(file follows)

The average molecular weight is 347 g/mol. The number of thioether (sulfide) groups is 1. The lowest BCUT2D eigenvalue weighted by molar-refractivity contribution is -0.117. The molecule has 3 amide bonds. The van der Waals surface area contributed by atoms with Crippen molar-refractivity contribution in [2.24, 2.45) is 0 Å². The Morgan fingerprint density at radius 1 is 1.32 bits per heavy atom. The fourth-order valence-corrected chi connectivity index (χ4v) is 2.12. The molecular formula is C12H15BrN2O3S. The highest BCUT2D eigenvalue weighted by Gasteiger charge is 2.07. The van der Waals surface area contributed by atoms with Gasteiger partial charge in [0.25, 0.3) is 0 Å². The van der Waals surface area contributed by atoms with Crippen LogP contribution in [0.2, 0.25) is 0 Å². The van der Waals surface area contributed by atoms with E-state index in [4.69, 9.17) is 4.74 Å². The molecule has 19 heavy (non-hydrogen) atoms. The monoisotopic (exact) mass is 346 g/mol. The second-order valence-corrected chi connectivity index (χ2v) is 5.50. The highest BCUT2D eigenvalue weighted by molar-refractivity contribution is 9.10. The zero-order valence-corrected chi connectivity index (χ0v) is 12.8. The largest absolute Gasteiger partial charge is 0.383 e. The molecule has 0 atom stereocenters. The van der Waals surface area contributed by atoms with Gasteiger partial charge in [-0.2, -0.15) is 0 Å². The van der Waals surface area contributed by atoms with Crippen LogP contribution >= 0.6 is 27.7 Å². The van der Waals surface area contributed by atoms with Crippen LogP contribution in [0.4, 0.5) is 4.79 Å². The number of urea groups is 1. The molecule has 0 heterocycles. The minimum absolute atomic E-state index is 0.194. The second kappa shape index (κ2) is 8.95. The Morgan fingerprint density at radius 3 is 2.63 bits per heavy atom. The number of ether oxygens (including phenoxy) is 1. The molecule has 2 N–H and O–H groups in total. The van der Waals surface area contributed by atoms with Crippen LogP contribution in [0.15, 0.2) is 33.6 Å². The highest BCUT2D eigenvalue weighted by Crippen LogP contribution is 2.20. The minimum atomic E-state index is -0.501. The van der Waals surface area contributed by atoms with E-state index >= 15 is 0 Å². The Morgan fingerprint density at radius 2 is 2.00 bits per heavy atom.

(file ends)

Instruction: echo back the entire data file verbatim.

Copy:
The average molecular weight is 347 g/mol. The number of thioether (sulfide) groups is 1. The lowest BCUT2D eigenvalue weighted by molar-refractivity contribution is -0.117. The molecule has 3 amide bonds. The van der Waals surface area contributed by atoms with Crippen molar-refractivity contribution in [2.24, 2.45) is 0 Å². The Morgan fingerprint density at radius 1 is 1.32 bits per heavy atom. The fourth-order valence-corrected chi connectivity index (χ4v) is 2.12. The molecular formula is C12H15BrN2O3S. The highest BCUT2D eigenvalue weighted by Gasteiger charge is 2.07. The van der Waals surface area contributed by atoms with Gasteiger partial charge in [0.25, 0.3) is 0 Å². The van der Waals surface area contributed by atoms with Crippen LogP contribution in [0.2, 0.25) is 0 Å². The van der Waals surface area contributed by atoms with E-state index in [4.69, 9.17) is 4.74 Å². The molecule has 19 heavy (non-hydrogen) atoms. The monoisotopic (exact) mass is 346 g/mol. The second-order valence-corrected chi connectivity index (χ2v) is 5.50. The highest BCUT2D eigenvalue weighted by molar-refractivity contribution is 9.10. The zero-order valence-corrected chi connectivity index (χ0v) is 12.8. The largest absolute Gasteiger partial charge is 0.383 e. The molecule has 0 atom stereocenters. The van der Waals surface area contributed by atoms with Gasteiger partial charge in [-0.2, -0.15) is 0 Å². The van der Waals surface area contributed by atoms with Crippen LogP contribution >= 0.6 is 27.7 Å². The van der Waals surface area contributed by atoms with Crippen LogP contribution in [0.4, 0.5) is 4.79 Å². The number of urea groups is 1. The molecule has 0 heterocycles. The minimum absolute atomic E-state index is 0.194. The second kappa shape index (κ2) is 8.95. The Morgan fingerprint density at radius 3 is 2.63 bits per heavy atom. The number of ether oxygens (including phenoxy) is 1. The molecule has 2 N–H and O–H groups in total. The van der Waals surface area contributed by atoms with Crippen LogP contribution in [0.15, 0.2) is 33.6 Å². The highest BCUT2D eigenvalue weighted by Crippen LogP contribution is 2.20. The minimum atomic E-state index is -0.501. The van der Waals surface area contributed by atoms with E-state index >= 15 is 0 Å². The Morgan fingerprint density at radius 2 is 2.00 bits per heavy atom.